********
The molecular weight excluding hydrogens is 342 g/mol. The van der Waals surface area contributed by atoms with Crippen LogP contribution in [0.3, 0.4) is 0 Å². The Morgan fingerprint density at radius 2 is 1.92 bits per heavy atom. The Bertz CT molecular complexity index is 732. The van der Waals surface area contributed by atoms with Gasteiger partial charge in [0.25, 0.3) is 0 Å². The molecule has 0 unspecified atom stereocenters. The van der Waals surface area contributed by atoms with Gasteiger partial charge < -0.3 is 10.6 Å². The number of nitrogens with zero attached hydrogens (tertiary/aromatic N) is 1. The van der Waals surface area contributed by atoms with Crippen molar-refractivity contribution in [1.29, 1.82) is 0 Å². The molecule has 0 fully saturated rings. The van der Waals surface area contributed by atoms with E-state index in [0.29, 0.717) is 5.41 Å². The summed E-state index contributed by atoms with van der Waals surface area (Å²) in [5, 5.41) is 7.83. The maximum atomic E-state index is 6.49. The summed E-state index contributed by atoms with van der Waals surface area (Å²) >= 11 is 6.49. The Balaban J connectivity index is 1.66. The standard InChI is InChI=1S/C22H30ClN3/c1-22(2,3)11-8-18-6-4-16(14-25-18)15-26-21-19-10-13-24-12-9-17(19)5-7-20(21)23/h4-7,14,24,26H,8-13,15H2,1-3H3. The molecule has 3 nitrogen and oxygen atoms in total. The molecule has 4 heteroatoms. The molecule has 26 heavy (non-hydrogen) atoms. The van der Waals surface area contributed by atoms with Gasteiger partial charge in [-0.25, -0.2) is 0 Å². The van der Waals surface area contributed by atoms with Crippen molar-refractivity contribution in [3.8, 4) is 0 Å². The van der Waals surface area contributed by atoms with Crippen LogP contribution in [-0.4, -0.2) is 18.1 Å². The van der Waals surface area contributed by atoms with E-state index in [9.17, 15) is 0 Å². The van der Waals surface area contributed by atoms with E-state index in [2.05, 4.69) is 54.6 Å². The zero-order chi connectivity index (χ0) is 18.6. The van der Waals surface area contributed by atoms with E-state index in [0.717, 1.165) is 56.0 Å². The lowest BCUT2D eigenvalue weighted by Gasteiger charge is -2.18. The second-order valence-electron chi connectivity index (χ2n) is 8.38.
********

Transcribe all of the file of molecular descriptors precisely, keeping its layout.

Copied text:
The molecular weight excluding hydrogens is 342 g/mol. The van der Waals surface area contributed by atoms with Crippen LogP contribution in [0.3, 0.4) is 0 Å². The Morgan fingerprint density at radius 2 is 1.92 bits per heavy atom. The Bertz CT molecular complexity index is 732. The van der Waals surface area contributed by atoms with Gasteiger partial charge in [0.25, 0.3) is 0 Å². The molecule has 0 unspecified atom stereocenters. The van der Waals surface area contributed by atoms with Gasteiger partial charge < -0.3 is 10.6 Å². The number of nitrogens with zero attached hydrogens (tertiary/aromatic N) is 1. The van der Waals surface area contributed by atoms with Crippen molar-refractivity contribution in [1.29, 1.82) is 0 Å². The molecule has 0 fully saturated rings. The van der Waals surface area contributed by atoms with E-state index in [0.29, 0.717) is 5.41 Å². The summed E-state index contributed by atoms with van der Waals surface area (Å²) in [5, 5.41) is 7.83. The maximum atomic E-state index is 6.49. The summed E-state index contributed by atoms with van der Waals surface area (Å²) >= 11 is 6.49. The Balaban J connectivity index is 1.66. The standard InChI is InChI=1S/C22H30ClN3/c1-22(2,3)11-8-18-6-4-16(14-25-18)15-26-21-19-10-13-24-12-9-17(19)5-7-20(21)23/h4-7,14,24,26H,8-13,15H2,1-3H3. The molecule has 3 nitrogen and oxygen atoms in total. The molecule has 4 heteroatoms. The molecule has 26 heavy (non-hydrogen) atoms. The van der Waals surface area contributed by atoms with Gasteiger partial charge in [-0.25, -0.2) is 0 Å². The van der Waals surface area contributed by atoms with Crippen molar-refractivity contribution in [3.8, 4) is 0 Å². The van der Waals surface area contributed by atoms with Crippen LogP contribution in [-0.4, -0.2) is 18.1 Å². The van der Waals surface area contributed by atoms with E-state index in [9.17, 15) is 0 Å². The van der Waals surface area contributed by atoms with E-state index in [2.05, 4.69) is 54.6 Å². The zero-order chi connectivity index (χ0) is 18.6. The van der Waals surface area contributed by atoms with E-state index in [0.717, 1.165) is 56.0 Å². The lowest BCUT2D eigenvalue weighted by Gasteiger charge is -2.18. The second-order valence-electron chi connectivity index (χ2n) is 8.38.